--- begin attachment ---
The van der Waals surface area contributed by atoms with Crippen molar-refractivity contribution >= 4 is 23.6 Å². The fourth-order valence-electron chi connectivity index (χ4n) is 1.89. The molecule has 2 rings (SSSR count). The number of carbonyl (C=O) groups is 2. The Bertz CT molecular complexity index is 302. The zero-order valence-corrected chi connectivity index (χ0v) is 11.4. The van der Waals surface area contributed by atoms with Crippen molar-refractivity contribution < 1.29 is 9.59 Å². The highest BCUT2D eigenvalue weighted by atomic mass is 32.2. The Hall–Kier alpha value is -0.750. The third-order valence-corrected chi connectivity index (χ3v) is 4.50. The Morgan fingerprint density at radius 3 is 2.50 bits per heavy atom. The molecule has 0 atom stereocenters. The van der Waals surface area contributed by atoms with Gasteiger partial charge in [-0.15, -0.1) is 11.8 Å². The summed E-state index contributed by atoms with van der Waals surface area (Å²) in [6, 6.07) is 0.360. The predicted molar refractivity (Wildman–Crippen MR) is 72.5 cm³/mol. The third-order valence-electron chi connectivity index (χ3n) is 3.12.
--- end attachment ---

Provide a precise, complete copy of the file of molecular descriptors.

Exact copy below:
The van der Waals surface area contributed by atoms with Crippen molar-refractivity contribution >= 4 is 23.6 Å². The fourth-order valence-electron chi connectivity index (χ4n) is 1.89. The molecule has 2 rings (SSSR count). The number of carbonyl (C=O) groups is 2. The Bertz CT molecular complexity index is 302. The zero-order valence-corrected chi connectivity index (χ0v) is 11.4. The van der Waals surface area contributed by atoms with Crippen molar-refractivity contribution < 1.29 is 9.59 Å². The highest BCUT2D eigenvalue weighted by atomic mass is 32.2. The Hall–Kier alpha value is -0.750. The third-order valence-corrected chi connectivity index (χ3v) is 4.50. The Morgan fingerprint density at radius 3 is 2.50 bits per heavy atom. The molecule has 0 atom stereocenters. The van der Waals surface area contributed by atoms with Gasteiger partial charge in [-0.15, -0.1) is 11.8 Å². The summed E-state index contributed by atoms with van der Waals surface area (Å²) in [6, 6.07) is 0.360. The predicted molar refractivity (Wildman–Crippen MR) is 72.5 cm³/mol. The third-order valence-electron chi connectivity index (χ3n) is 3.12.